Consultant urologist Marc Laniado, Prostate Cancer lead at Wexham Park Hospital in Berkshire, agrees that we have to begin somewhere. “Potentially, we are ready to have some form of screening programme,” says Laniado. “We can identify men from 45 years old and stratify the risk from then on, based around factors like ethnicity, age and PSA levels. This could direct men at risk for high-quality MRI scanning and, from those, the ones who need a biopsy. For everyone else, it’s a safety net.” He adds: “We may not have all the evidence, but we are 95 per cent there.”
However, Laniado does worry that, while the basics for a risk ratio are understood, there are practical and postcode problems with diagnosis when it reaches the scan stage. “In this country,” he explains, “the quality of MRIs – both the scanners and among those who interpret them – varies considerably depending on location and knowledge.”
There is a potential problem in primary care, too: “GPs are overworked and under pressure. Detecting prostate cancer is not a clinical priority. So some GPs may agree to check PSA levels, and others will dissuade patients who have no symptoms.” To the argument that PSA levels don’t actually detect cancer (only its growth), he points out: “We test for cholesterol, which alone can’t prove heart disease. We test because it is useful as one factor on a risk calculator.”
A screening programme would have found 67-year-old Mike Schofield’s cancer before it spread and became metastatic. Schofield, a retired teacher from Nottingham, had been experiencing urinary issues for a while – changes to frequency and urgency can be a sign of cancer (as well as other benign prostate conditions).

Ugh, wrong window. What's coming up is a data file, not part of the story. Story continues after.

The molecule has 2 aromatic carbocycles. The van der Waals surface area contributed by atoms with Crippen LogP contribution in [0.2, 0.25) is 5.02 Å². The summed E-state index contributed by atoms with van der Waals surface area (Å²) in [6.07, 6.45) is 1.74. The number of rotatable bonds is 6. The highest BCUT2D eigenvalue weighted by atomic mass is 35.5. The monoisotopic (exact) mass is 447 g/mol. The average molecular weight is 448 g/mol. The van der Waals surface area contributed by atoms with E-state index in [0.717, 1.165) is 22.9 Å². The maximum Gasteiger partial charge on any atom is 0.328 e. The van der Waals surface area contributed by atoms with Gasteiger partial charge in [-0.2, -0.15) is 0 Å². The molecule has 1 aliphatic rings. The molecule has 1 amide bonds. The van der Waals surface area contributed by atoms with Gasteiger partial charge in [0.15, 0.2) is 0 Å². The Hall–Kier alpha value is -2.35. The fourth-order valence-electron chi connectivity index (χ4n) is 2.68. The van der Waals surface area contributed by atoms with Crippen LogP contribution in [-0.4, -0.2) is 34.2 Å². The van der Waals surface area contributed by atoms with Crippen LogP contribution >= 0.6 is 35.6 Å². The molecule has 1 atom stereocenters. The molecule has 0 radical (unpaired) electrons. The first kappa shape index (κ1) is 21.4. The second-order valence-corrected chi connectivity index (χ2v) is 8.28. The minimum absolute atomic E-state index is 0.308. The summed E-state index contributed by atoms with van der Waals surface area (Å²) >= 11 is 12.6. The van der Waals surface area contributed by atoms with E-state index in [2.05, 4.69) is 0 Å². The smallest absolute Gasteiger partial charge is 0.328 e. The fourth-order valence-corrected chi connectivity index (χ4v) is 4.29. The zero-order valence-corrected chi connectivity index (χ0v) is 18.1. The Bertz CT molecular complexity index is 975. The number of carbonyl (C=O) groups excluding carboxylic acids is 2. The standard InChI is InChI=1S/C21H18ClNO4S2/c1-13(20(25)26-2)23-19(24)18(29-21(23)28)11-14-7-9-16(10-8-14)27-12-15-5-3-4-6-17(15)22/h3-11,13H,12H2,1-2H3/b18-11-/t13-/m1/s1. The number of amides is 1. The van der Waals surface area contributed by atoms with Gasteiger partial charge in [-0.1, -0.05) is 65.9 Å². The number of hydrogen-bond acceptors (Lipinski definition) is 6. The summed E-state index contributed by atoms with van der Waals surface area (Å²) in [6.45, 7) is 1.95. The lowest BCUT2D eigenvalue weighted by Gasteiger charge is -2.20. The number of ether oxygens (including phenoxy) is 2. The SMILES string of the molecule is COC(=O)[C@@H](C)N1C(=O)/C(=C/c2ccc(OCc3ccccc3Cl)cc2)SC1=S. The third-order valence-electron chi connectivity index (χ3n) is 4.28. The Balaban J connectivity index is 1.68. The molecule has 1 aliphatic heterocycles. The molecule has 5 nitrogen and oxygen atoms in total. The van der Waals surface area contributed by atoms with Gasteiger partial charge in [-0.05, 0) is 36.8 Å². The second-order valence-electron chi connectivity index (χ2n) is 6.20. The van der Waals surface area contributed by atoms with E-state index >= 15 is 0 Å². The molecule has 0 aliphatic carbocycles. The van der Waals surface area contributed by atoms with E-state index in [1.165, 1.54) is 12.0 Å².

But then, in 2018, he saw Bill Turnball talking about his own symptoms on TV. “My wife said it sounded like me,” says Schofield. “She thought I should see my GP and ask for a test.” After a digital rectal examination (DRE) and the PSA blood test (which registered 16.9 mmol/l), Schofield was referred to Nottingham City Hospital for scans and a biopsy.
“They told me I had stage four cancer,” says Schofield, “which means it had spread beyond the prostate.” His Gleason score was 9; this rates how aggressive the cancer is from 1-10, with 9-10s spreading fast. “My heart dropped at that,” says Schofield.
Scans showed the cancer had moved into his spine and bladder and, although surgery to remove the prostate wouldn’t help, Schofield underwent chemotherapy last year. His PSA count dropped as a result, and is now measured at just 0.4 mmol/l, but screening would surely have made a difference to the timing of his diagnosis: “You know prostate cancer is out there – but I wasn’t aware of the symptoms. I blame myself really but it’s all part of what life throws at you.” While his pragmatic attitude is to be applauded, couldn’t we get a little closer to a position where one doesn’t have to be stoic about late detection?
Researchers at the University of East Anglia may hold the key, with their work developing the Prostate Urine Risk test, a home kit that can predicts whether patients will require treatment up to five years earlier than standard clinical methods. Researchers believe it would make monitoring for cancer more cost-effective and easier for the patient, too – removing the need for DREs. That’s still not a national screening process, though.
But, as Julian Delaney points out, anyone can be proactive. “I’ve spread the word,” he says, “persuading my three brothers to get PSA-tested. I will encourage my sons to do so to when they get older. “My cancer was picked up early and stopped early. Whatever you say about PSA tests, mine was the start I needed.”